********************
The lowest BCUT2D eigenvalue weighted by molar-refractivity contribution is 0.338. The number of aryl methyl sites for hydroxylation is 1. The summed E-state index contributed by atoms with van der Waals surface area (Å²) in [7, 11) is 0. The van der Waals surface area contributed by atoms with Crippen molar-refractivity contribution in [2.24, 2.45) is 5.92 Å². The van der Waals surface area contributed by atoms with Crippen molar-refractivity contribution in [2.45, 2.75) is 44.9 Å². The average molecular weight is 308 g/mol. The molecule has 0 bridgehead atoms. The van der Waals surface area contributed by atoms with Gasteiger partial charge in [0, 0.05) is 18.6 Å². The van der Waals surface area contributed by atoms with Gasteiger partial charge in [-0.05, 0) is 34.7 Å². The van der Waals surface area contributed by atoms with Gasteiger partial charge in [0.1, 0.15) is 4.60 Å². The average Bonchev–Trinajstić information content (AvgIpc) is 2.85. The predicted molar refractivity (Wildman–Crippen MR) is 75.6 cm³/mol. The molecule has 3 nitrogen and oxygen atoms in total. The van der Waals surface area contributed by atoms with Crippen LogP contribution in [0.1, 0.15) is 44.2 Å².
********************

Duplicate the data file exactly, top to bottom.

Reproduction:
The lowest BCUT2D eigenvalue weighted by molar-refractivity contribution is 0.338. The number of aryl methyl sites for hydroxylation is 1. The summed E-state index contributed by atoms with van der Waals surface area (Å²) in [7, 11) is 0. The van der Waals surface area contributed by atoms with Crippen molar-refractivity contribution in [2.24, 2.45) is 5.92 Å². The van der Waals surface area contributed by atoms with Crippen molar-refractivity contribution in [2.45, 2.75) is 44.9 Å². The average molecular weight is 308 g/mol. The molecule has 0 bridgehead atoms. The van der Waals surface area contributed by atoms with Gasteiger partial charge in [0, 0.05) is 18.6 Å². The van der Waals surface area contributed by atoms with Gasteiger partial charge in [-0.05, 0) is 34.7 Å². The van der Waals surface area contributed by atoms with Gasteiger partial charge in [0.1, 0.15) is 4.60 Å². The average Bonchev–Trinajstić information content (AvgIpc) is 2.85. The predicted molar refractivity (Wildman–Crippen MR) is 75.6 cm³/mol. The molecule has 3 nitrogen and oxygen atoms in total. The van der Waals surface area contributed by atoms with Crippen LogP contribution in [0.1, 0.15) is 44.2 Å².